Real Estate Matters: Is it better to transfer a title now or go through probate in the future?
As far as the home is concerned, you have various options and decisions to make. If the home has appreciated substantially over the years, you might want to keep the home in her estate to minimize any taxes you might have to pay when you sell it.
Let’s say she has a profit of $250,000 if she were to sell the home today. Under current tax laws, she can exclude from tax up to $250,000 in profits from the sale of the home. (This exclusion is for the sale of a primary residence that the owner has lived in for two out of the last five years.)
Now, if she signs a quitclaim deed for the home to her kids today, the IRS will look at this as a gift to the three of you. Her cost basis in the property (what she paid for the home plus any material or structural improvements she has made over time) will be transferred to you. But, when you go to sell the property, you wouldn’t benefit from the $250,000 exclusion. This means that you and your siblings may have to pay federal income or capital gains taxes on the sale of the home (and this may also increase the state tax you pay, depending on where you live).
On the other hand, if the home is still in her estate when she dies, you and your siblings will inherit the home at the stepped-up basis. This means the home’s value (for estate tax purposes) will rise to the current market value at the time of her death (as opposed to what she paid for it), so if you turn around and sell it immediately, there wouldn’t be any profit and you wouldn’t have any taxes to pay.
One final thought: In some states, you can use a transfer on death deed that would allow the property to transfer automatically to the kids upon her death. You and your siblings would inherit the property at the stepped-up value.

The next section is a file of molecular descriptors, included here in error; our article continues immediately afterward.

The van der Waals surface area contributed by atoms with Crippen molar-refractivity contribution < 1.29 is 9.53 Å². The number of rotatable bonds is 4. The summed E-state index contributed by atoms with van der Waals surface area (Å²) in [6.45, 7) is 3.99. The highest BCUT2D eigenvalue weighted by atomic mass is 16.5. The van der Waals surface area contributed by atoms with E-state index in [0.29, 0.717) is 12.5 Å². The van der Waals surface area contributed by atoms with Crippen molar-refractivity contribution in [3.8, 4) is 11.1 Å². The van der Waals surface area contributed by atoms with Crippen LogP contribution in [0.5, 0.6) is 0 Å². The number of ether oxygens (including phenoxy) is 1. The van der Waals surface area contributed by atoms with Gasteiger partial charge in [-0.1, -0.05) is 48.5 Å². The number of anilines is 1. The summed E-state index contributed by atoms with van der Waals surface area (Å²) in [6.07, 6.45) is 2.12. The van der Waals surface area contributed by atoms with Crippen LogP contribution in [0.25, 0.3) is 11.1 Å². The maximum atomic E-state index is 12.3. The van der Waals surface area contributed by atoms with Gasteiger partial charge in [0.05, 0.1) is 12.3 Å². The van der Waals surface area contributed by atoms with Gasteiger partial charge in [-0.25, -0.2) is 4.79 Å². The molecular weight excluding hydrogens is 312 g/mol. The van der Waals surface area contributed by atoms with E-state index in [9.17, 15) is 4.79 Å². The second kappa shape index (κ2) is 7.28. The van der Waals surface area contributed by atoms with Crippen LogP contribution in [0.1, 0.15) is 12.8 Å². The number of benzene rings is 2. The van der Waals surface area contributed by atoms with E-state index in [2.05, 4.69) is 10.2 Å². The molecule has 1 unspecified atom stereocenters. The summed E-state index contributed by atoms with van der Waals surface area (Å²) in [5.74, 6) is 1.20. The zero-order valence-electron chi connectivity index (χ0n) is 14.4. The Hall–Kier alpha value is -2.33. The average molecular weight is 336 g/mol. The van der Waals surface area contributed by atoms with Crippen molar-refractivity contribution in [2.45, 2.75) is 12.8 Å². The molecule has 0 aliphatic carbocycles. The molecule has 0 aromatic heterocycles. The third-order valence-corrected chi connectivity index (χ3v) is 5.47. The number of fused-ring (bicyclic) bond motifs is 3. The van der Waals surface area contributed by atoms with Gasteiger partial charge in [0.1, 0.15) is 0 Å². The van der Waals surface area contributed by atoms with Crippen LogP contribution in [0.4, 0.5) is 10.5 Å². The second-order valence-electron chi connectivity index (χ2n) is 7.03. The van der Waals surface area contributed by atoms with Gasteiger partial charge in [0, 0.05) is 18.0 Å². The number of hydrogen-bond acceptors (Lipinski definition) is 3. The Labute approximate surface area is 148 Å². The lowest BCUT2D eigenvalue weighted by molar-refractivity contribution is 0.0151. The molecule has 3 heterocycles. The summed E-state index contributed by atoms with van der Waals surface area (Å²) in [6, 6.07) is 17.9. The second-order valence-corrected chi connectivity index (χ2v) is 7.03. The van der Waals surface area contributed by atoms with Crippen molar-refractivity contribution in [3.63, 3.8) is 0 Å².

Trusts and transfer on death deeds will cost you something to set up. The question for the estate attorneys is this: How does that cost compare to the estimated cost to probate her estate? If it’s going to cost you $2,500 to set up a trust or prepare a different deed, and $10,000 to probate her estate, then you should pay for the trust or deed now.
Here’s your plan of action: Take a 30,000-foot view of your mom’s assets, talk to estate and tax experts, talk with your brother about whether he will ultimately want to buy or live in the home, and then share your findings with your mom. She sounds sharp and will want to make sure that the work she has already put in to prepare her estate satisfies everyone.
(Ilyce Glink is the author of “100 Questions Every First-Time Home Buyer Should Ask” (4th Edition). She is also the CEO of Best Money Moves, an app that employers provide to employees to measure and dial down financial stress. Samuel J. Tamkin is a Chicago-based real estate attorney. Contact Ilyce and Sam through her website, ThinkGlink.com.)
© 2020 ILYCE R. GLINK AND SAMUEL J. TAMKIN. DISTRIBUTED BY TRIBUNE CONTENT AGENCY, LLC.